NEPAL QUAKE

International groups, govts step up aid efforts

But downed communication lines and blocked roads hampering rescue

HONG KONG - International aid groups and governments escalated efforts to dispatch rescuers and supplies to Nepal yesterday, but severed communications and landslides posed formidable challenges to the relief effort.

As the death toll passed 2,300, the United States, together with several European and Asian nations, including Singapore, sent emergency crews to reinforce those scrambling to find survivors in the devastated capital, Kathmandu, and rural areas cut off by blocked roads and patchy phone networks.

"Roads have been damaged or blocked by landslides and communication lines are down, preventing us from reaching local Red Cross branches to get accurate information," said Mr Jagan Chapagain, Asia-Pacific director of the International Federation of the Red Cross and Red Crescent Societies (IFRC).

The IFRC said it was extremely concerned about the fate of villages near the quake's epicentre, some 80km from Kathmandu.

"We anticipate that there will be considerable destruction and loss of life," Mr Chapagain said.

Other aid organisations responding to the emergency also struggled to assess requirements across the country and spoke of the fearsome effects of the quake.

"We witnessed terrible scenes of destruction - hospitals were evacuated, with patients being treated on the ground outside, homes and buildings demolished and some roads cracked wide open," said Ms Eleanor Trinchera, Caritas Australia programme coordinator for Nepal.

Survivors slept in the open in Kathmandu overnight, braving the cold for fear of being crushed by the teetering ruins of buildings. Hundreds of structures, including a landmark tower, collapsed on Saturday when the 7.8-magnitude quake struck.

Meanwhile, snowfalls on Saturday thwarted efforts to airlift survivors from an avalanche that hit part of Everest base camp, killing at least 18 people, although helicopters started landing yesterday.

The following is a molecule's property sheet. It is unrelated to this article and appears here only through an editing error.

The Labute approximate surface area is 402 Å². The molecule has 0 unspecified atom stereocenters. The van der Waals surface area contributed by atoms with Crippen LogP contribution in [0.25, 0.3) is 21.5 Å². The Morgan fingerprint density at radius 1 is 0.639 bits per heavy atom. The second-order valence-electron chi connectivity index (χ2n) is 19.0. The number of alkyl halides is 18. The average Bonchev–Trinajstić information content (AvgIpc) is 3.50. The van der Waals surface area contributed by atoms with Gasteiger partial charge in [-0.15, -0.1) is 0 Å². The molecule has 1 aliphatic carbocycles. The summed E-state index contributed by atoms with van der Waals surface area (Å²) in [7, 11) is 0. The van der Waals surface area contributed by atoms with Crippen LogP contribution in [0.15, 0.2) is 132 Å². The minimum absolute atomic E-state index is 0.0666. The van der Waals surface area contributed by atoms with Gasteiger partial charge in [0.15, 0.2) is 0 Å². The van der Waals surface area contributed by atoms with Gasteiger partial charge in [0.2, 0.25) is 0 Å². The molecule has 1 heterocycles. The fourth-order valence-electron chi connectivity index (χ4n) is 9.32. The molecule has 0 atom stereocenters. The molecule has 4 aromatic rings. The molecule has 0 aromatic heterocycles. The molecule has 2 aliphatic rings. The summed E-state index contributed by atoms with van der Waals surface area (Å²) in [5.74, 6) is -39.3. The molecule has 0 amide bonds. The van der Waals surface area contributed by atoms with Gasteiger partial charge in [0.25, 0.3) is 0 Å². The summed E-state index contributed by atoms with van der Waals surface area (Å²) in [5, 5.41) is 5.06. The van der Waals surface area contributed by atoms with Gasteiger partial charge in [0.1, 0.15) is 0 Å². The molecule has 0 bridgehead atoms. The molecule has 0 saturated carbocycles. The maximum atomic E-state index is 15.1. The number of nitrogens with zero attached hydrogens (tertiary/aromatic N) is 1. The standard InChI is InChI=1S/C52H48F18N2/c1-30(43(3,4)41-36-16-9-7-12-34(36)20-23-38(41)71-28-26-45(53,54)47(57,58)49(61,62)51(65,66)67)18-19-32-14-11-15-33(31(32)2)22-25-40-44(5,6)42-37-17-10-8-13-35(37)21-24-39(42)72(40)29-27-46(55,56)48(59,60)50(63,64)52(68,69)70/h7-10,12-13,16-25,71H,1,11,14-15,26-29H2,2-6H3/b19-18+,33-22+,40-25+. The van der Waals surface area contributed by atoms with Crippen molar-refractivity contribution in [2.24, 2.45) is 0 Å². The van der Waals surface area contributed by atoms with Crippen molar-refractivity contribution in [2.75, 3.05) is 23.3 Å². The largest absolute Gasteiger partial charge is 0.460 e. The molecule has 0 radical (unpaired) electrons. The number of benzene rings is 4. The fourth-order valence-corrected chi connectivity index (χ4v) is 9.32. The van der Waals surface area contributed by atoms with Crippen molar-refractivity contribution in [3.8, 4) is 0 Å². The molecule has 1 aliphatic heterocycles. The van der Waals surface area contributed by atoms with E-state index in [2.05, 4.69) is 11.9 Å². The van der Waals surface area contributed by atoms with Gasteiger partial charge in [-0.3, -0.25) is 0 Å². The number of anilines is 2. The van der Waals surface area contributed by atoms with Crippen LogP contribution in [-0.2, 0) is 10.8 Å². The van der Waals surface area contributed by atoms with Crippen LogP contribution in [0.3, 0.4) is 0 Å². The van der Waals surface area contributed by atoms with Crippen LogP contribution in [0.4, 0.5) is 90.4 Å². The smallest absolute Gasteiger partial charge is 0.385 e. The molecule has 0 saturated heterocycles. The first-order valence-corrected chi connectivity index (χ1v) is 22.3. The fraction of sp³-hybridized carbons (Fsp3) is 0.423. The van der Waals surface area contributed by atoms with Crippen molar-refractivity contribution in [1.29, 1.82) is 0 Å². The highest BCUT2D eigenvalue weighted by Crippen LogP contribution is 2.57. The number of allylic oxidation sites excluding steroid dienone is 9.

US Secretary of State John Kerry said Washington was working closely with the Nepal government to provide assistance.

"To the people in Nepal and the region affected by this tragedy, we send our heartfelt sympathies," he said.

A US disaster response team was en route to Nepal and an initial US$1 million (S$1.3 million) in aid to address immediate needs had been authorised, the US Agency for International Development said.

Neighbouring India dispatched 13 military aircraft to help with the rescue and relief efforts as it emerged that 62 people had died there from the effects of the massive quake.

China said it had dispatched a 62-member search and rescue team with sniffer dogs and had started work on an emergency humanitarian aid plan, the official Xinhua news agency reported.

The European Union said its humanitarian experts were heading to the crisis areas. Germany, Britain and Spain also pledged support and assistance, with Norway promising to provide 30 million krone (S$5.1 million) in humanitarian aid.

AGENCE FRANCE-PRESSE